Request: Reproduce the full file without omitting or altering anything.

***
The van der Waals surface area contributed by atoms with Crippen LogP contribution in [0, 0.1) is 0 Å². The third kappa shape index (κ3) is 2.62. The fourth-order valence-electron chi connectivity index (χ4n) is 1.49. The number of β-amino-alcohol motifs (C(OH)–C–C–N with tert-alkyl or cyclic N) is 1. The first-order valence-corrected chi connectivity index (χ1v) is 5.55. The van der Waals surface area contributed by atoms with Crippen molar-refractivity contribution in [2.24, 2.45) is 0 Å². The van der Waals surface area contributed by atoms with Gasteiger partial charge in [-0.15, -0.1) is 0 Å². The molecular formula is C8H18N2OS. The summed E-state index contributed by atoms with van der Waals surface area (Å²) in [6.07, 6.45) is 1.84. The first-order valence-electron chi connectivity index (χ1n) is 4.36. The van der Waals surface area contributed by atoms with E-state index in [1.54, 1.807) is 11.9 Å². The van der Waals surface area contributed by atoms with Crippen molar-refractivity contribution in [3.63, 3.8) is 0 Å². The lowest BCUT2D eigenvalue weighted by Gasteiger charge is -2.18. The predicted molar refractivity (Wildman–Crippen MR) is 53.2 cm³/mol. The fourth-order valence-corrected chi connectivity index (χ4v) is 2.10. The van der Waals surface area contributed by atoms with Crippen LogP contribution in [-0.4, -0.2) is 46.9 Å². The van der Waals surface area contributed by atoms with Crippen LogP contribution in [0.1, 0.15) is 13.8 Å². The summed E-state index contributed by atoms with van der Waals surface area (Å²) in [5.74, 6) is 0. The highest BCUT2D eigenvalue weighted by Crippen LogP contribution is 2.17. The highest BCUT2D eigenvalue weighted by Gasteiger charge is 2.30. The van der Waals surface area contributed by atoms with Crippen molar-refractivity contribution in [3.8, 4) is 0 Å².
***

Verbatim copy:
The van der Waals surface area contributed by atoms with Crippen LogP contribution in [0, 0.1) is 0 Å². The third kappa shape index (κ3) is 2.62. The fourth-order valence-electron chi connectivity index (χ4n) is 1.49. The number of β-amino-alcohol motifs (C(OH)–C–C–N with tert-alkyl or cyclic N) is 1. The first-order valence-corrected chi connectivity index (χ1v) is 5.55. The van der Waals surface area contributed by atoms with Crippen molar-refractivity contribution in [2.24, 2.45) is 0 Å². The van der Waals surface area contributed by atoms with Gasteiger partial charge in [-0.15, -0.1) is 0 Å². The molecular formula is C8H18N2OS. The summed E-state index contributed by atoms with van der Waals surface area (Å²) in [6.07, 6.45) is 1.84. The first-order valence-electron chi connectivity index (χ1n) is 4.36. The van der Waals surface area contributed by atoms with E-state index in [1.54, 1.807) is 11.9 Å². The van der Waals surface area contributed by atoms with Crippen molar-refractivity contribution in [3.63, 3.8) is 0 Å². The lowest BCUT2D eigenvalue weighted by Gasteiger charge is -2.18. The predicted molar refractivity (Wildman–Crippen MR) is 53.2 cm³/mol. The fourth-order valence-corrected chi connectivity index (χ4v) is 2.10. The van der Waals surface area contributed by atoms with Crippen LogP contribution in [-0.4, -0.2) is 46.9 Å². The van der Waals surface area contributed by atoms with Crippen LogP contribution in [0.1, 0.15) is 13.8 Å². The summed E-state index contributed by atoms with van der Waals surface area (Å²) in [5.74, 6) is 0. The highest BCUT2D eigenvalue weighted by Crippen LogP contribution is 2.17. The highest BCUT2D eigenvalue weighted by Gasteiger charge is 2.30. The van der Waals surface area contributed by atoms with Crippen molar-refractivity contribution in [3.8, 4) is 0 Å².